Egyptian Star Magic – Part I

I Hermes thrice powerful interpreter of heaven, for those most fortunate wise persons who have come into being from my emanation, I intend and guard this sacred and holy book written in my own words as an offering for those semi divine persons who are able to understand me at some point in the future, from which the cosmos as a whole will be led forth. 

The Oracle of Hermes Trismegistus

Thus is the inscription on the Viennese manuscript (Vindobonesis med. 23) of the Sacred Book of Hermes to Ascelpius, written in Greek , by physicians, probably around 50 CE. It contained instructions for magical finger rings to ward off illness based on an amazing marriage of Babylonian and Egyptian astrological traditions. If you would be one of those most fortunate wise persons whom Hermes Trismegistus is addressing, please continue reading!

Yesterday, I was lucky enough to attend a seminar given by Demetra George entitled Egyptian Decans: Star Gods of Time. The following is what I took from that seminar.

It begins in 2300 BCE in Egypt with the decans, a star or a small group of stars, the band of which lies parallel with, and south of the band of 12 zodiacal constellations. This band of decans divides the 360-degree sky into 36 uniform sectors or sections; initially decans were used for timekeeping and later for religious rituals, especially as a guide to the dead on their trip to the netherworld. Every 10 days, a new decan is born on the eastern horizon whilst at the same time, another dies on the western horizon. The cycle from rising and setting takes about 280 days after which the decan disappears (to the underworld) for 70 days. 

The history of the use of decans (sometimes in conjunction with the planets) in ancient Egypt is richly documented on the walls and ceilings of the temples and pyramids, with the decans often taking the image of various gods and semi-divine spirits. As the result, the decans became associated with invoking those deities usually for protection from enemies and/or healing. At first, this magic was available only for the kings (both dead and alive). But by about 837 BCE, the magic of the decans was available to everyone. By the close of the Egyptian dynasty (380-362 BCE), it became political with Naos of the Decades (the temple to the decans) built on the Nile facing East to ward off the invading Persians. 

Shortly afterwards, Alexander the Great arrived in Egypt: the Persians were out and the Greeks were in. Alexandria became a melting pot of cultures and beliefs. This gave rise to Hellenistic astrology and Alexandrian Hermeticism, which lies at the base of all Western esoteric traditions, as we now know them. The best-known texts of this period are those attributed to Hermes Trismegistus – whose attributes were also a melting pot of the Egyptian god, Thoth and the Greek god Hermes (known as Mercury in ancient Rome).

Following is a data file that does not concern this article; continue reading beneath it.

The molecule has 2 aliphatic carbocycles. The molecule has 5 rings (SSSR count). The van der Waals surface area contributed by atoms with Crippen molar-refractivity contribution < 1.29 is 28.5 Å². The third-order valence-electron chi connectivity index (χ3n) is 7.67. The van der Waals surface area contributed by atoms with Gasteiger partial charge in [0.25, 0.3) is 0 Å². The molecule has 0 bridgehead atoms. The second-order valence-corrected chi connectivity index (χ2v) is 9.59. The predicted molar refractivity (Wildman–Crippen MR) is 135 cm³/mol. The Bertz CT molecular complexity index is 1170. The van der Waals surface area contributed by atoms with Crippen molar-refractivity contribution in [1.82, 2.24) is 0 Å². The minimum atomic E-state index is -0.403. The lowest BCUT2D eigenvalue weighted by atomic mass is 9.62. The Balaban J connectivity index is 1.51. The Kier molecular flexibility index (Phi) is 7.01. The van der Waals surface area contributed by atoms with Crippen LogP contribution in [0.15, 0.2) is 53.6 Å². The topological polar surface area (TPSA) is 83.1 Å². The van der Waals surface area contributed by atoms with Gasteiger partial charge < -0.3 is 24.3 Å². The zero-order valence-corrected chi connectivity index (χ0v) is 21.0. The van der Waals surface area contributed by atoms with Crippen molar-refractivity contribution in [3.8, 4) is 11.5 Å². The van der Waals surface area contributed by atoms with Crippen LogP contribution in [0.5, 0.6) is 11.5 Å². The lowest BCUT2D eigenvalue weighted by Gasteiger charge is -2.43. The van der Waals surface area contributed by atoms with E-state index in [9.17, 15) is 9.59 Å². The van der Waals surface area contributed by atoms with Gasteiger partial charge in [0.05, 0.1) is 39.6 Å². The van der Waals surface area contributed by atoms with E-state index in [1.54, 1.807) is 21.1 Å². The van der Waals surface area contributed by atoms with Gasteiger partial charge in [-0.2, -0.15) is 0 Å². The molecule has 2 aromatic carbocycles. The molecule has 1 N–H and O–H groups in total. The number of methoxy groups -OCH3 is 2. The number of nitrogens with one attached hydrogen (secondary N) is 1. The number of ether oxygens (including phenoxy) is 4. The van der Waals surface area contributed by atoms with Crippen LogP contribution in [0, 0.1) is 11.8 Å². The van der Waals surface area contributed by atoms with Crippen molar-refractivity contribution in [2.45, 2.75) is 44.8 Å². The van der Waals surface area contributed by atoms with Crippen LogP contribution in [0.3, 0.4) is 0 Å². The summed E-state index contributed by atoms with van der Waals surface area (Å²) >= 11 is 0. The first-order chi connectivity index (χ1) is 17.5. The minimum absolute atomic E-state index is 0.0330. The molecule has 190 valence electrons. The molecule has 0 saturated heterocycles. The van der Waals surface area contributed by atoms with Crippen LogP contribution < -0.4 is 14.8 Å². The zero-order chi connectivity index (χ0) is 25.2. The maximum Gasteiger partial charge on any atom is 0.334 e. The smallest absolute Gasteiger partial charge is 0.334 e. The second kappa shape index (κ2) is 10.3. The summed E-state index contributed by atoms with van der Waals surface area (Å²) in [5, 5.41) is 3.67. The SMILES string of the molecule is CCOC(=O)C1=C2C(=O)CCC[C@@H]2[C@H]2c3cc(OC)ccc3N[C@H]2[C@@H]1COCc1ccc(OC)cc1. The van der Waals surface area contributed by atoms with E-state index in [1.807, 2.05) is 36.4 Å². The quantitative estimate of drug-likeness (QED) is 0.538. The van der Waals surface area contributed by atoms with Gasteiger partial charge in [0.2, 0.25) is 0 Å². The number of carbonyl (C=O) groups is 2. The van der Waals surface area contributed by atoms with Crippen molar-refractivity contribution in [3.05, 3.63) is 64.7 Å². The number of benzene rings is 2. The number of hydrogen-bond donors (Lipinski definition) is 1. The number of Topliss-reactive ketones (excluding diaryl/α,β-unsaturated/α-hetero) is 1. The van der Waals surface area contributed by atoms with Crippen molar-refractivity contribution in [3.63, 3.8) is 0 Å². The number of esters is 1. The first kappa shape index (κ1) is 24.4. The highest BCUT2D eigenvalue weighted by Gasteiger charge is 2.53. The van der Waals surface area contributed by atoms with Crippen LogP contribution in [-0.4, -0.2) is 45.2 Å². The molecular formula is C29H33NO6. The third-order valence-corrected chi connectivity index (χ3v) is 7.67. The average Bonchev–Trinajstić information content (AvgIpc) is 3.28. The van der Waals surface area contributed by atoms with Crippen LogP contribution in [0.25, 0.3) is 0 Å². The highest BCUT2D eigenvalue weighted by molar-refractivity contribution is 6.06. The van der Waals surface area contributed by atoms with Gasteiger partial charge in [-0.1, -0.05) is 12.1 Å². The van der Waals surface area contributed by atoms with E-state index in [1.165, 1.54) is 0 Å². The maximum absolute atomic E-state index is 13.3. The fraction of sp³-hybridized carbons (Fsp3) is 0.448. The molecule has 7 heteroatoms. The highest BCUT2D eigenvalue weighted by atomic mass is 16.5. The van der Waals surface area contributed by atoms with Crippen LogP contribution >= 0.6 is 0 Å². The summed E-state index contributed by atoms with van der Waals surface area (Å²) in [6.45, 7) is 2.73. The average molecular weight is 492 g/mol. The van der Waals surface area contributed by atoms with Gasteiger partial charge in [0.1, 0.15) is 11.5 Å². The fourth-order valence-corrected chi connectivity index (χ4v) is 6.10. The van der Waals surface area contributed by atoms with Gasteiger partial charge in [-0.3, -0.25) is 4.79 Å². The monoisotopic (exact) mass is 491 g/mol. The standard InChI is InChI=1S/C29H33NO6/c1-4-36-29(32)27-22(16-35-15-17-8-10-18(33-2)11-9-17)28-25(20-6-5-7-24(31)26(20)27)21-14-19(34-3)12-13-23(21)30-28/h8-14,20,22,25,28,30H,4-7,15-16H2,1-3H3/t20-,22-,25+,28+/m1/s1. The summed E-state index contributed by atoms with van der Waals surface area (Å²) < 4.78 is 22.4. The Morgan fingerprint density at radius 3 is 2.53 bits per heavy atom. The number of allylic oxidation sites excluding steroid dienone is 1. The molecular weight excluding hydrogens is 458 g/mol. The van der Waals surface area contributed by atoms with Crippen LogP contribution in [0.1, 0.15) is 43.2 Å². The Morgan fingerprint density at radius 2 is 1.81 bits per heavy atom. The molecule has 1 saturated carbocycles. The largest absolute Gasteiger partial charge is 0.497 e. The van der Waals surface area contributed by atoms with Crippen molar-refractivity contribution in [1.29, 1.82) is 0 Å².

The text of special interest to us here is, of course, the Sacred Book of Hermes to Ascelpius, which is dedicated to making medicinal remedies and talismans by drawing down the powers of the stars, now a convenient (if not entirely authentic) mix of the 36 Egyptian decans, or star gods, with the Babylonian 12-fold zodiac, each sign of which rules a certain part of the body.

The Ram is the head of cosmos, the Bull in the neck, the Twins are the shoulders, the Crab is the trunk, the Lion is the back, heart, and sides, the Virgin is the stomach, the Scales are the buttocks, the Scorpion is the private sexual parts, the Archer is the thighs, the Goat-Horned One is the knees, the Water-Pourer is the shins, and the Fishes are the feet. 

Babylonian Melothesia

According to the Sacred Book of Hermes to Ascelpius, we each must create a talisman to wear or carry that is uniquely inscribed for us based on a specific point in our natal charts:

 ‘Midway between the horoskopos and the good daimon, and the place concerning the bodily condition’.

As Demetra notes, these cryptic instructions leave many options. But after much study (and trial and error), she suggests that we use the midpoint that is 30 degrees away from the degree of the ascendant (horoskopos) which, depending on where you were born, will be a point either in the 12th house (concerning chronic illness and suffering), or the 11th house (the good daimon). An additional plus for choosing this option is that this is the part of the sky in which that new decan born every 10 days would first have become visible, thus assuming it’s rightful power.

For example, my ascendant is 17 Cancer. That would mean that the decan applying to me would be that which holds 17 Gemini.

This is the 2nd decan of Gemini.

It is called OUARÍ and looks like a man with the head of a goat. He holds a stick (or staff) in his right hand, and his left hangs over his thighs. He is covered in wrappings down to the knees. He governs the arms. Engrave him on a pankhrous stone, place under a pentadactyl plant (five fingered grass or cinquefoil), enclose it in whatever you wish and wear it on you while abstaining from parrotfish.

The Sacred Book of Hermes to Asclepius

Now, I need to decipher these instructions in terms of how they would have been understood in Hellenistic world at the time that they were written.

This will be fun but not easy.

(to be continued).

Posted by debramoolenaar

I'm an existential astrology coach (and a novelist too)

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